Akbar succeeded his father Humayun at the age of 14 years. The kingdom Akbar inherited was little more than a collection of frail fiefs. Akbar continued his military expansion throughout his reign. Known as much for his inclusive leadership style as for his war mongering, Akbar ushered in an era of religious tolerance and appreciation for the arts. By the time he died, his empire extended to Afghanistan in the north, Sindh in the west, Bengal in the east, and the Godavari River in the south. Akbar’s success in creating his empire was as much a result of his ability to earn the loyalty of his conquered people as it was of his ability to conquer them. He allied himself with the defeated Rajput rulers, and rather than demanding a high “tribute tax” and leaving them to rule their territories unsupervised, he created a system of central government, integrating them into his administration.
Akbar was known for rewarding talent, loyalty, and intellect, regardless of ethnic background or religious practice. In addition to compiling an able administration, this practice brought stability to his dynasty by establishing a base of loyalty to Akbar that was greater than that of any one religion. He did not force India’s majority Hindu population to convert to Islam; he accommodated them instead, translating Hindu literature and participating in Hindu festivals. Akbar in 1563 repealed a special tax placed on Hindu pilgrims who visited sacred sites, and in 1564 completely repealed the jizya, or yearly tax on non-Muslims. What he lost in revenue by these acts, he more than regained in good-will from the Hindu majority of his subjects.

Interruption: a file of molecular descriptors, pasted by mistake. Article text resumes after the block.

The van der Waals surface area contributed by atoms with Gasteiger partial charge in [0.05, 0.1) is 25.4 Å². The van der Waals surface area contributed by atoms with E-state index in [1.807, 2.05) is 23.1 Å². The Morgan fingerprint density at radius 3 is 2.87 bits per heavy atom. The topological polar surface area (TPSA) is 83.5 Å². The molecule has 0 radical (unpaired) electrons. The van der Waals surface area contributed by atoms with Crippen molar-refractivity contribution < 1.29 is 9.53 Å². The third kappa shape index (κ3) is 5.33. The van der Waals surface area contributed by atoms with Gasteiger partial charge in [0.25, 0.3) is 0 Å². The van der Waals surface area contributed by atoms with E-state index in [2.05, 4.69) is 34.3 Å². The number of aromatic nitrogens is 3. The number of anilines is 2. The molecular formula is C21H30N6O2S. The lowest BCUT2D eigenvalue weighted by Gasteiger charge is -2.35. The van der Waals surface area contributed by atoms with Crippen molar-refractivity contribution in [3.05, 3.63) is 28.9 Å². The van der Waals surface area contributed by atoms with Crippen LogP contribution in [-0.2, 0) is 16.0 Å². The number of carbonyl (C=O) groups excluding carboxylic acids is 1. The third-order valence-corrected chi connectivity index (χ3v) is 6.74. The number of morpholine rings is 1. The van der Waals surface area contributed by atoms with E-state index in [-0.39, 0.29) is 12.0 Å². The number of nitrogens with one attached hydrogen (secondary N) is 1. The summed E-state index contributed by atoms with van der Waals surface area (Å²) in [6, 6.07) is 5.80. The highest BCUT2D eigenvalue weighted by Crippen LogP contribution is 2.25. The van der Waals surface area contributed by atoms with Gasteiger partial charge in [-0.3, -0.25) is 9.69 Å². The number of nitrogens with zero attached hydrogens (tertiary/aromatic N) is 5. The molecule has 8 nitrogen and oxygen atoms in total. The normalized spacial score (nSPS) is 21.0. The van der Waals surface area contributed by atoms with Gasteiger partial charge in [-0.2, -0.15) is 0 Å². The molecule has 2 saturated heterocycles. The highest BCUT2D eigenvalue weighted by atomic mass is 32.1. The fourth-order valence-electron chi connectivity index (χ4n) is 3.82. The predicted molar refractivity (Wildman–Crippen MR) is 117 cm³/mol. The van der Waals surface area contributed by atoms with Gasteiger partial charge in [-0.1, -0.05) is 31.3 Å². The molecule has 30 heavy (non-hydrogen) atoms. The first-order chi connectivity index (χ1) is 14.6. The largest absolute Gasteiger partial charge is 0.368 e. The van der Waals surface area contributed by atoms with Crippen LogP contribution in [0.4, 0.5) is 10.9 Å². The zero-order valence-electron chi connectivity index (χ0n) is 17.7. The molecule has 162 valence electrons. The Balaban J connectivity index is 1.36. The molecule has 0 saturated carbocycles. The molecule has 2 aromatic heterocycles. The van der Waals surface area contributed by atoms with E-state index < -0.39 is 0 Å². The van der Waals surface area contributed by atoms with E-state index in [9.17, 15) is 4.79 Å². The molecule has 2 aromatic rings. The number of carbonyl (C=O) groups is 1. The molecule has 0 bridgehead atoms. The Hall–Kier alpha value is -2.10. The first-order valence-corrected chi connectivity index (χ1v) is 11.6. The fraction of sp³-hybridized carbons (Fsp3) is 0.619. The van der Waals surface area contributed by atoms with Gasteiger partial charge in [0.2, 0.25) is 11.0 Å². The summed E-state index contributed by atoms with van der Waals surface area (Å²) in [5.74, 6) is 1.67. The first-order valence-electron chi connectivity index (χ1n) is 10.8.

Akbar also formed powerful matrimonial alliances. When he married Hindu princesses—including Jodha Bai, the eldest daughter of the house of Jaipur, as well princesses of Bikaner and Jaisalmer—their fathers and brothers became members of his court and were elevated to the same status as his Muslim fathers- and brothers-in-law. While marrying off the daughters of conquered Hindu leaders to Muslim royalty was not a new practice, it had always been viewed as a humiliation. By elevating the status of the princesses’ families, Akbar removed this stigma among all but the most orthodox Hindu sects.